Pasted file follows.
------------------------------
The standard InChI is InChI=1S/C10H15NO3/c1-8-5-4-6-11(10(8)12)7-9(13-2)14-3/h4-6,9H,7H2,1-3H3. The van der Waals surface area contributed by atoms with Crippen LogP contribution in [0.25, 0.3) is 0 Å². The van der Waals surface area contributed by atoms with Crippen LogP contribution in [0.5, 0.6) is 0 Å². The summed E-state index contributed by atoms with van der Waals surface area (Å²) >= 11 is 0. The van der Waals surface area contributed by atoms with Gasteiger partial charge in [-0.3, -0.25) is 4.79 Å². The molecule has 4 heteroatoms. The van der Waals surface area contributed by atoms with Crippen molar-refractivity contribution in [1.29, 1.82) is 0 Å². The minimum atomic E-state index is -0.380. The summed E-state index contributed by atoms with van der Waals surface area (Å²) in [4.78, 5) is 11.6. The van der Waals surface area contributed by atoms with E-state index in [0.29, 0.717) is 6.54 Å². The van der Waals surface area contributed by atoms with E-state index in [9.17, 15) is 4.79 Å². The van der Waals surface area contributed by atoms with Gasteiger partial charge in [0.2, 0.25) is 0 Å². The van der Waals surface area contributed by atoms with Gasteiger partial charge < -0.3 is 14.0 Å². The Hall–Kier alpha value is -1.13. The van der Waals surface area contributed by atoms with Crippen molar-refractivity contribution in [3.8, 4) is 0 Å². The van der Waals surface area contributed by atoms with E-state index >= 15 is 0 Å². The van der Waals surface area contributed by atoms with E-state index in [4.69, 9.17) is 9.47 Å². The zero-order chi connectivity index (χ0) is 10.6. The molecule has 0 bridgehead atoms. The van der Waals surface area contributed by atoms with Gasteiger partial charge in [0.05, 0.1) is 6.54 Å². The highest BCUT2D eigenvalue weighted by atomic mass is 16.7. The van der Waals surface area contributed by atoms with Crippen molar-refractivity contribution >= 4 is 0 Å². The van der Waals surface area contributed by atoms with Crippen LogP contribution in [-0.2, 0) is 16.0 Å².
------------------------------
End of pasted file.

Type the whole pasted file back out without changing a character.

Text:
The standard InChI is InChI=1S/C10H15NO3/c1-8-5-4-6-11(10(8)12)7-9(13-2)14-3/h4-6,9H,7H2,1-3H3. The van der Waals surface area contributed by atoms with Crippen LogP contribution in [0.25, 0.3) is 0 Å². The van der Waals surface area contributed by atoms with Crippen LogP contribution in [0.5, 0.6) is 0 Å². The summed E-state index contributed by atoms with van der Waals surface area (Å²) >= 11 is 0. The van der Waals surface area contributed by atoms with Gasteiger partial charge in [-0.3, -0.25) is 4.79 Å². The molecule has 4 heteroatoms. The van der Waals surface area contributed by atoms with Crippen molar-refractivity contribution in [1.29, 1.82) is 0 Å². The minimum atomic E-state index is -0.380. The summed E-state index contributed by atoms with van der Waals surface area (Å²) in [4.78, 5) is 11.6. The van der Waals surface area contributed by atoms with E-state index in [0.29, 0.717) is 6.54 Å². The van der Waals surface area contributed by atoms with E-state index in [9.17, 15) is 4.79 Å². The van der Waals surface area contributed by atoms with Gasteiger partial charge in [0.2, 0.25) is 0 Å². The van der Waals surface area contributed by atoms with Gasteiger partial charge < -0.3 is 14.0 Å². The Hall–Kier alpha value is -1.13. The van der Waals surface area contributed by atoms with Crippen molar-refractivity contribution in [3.8, 4) is 0 Å². The van der Waals surface area contributed by atoms with E-state index >= 15 is 0 Å². The van der Waals surface area contributed by atoms with E-state index in [4.69, 9.17) is 9.47 Å². The zero-order chi connectivity index (χ0) is 10.6. The molecule has 0 bridgehead atoms. The van der Waals surface area contributed by atoms with Gasteiger partial charge in [0.05, 0.1) is 6.54 Å². The highest BCUT2D eigenvalue weighted by atomic mass is 16.7. The van der Waals surface area contributed by atoms with Crippen molar-refractivity contribution >= 4 is 0 Å². The van der Waals surface area contributed by atoms with Crippen LogP contribution in [-0.2, 0) is 16.0 Å².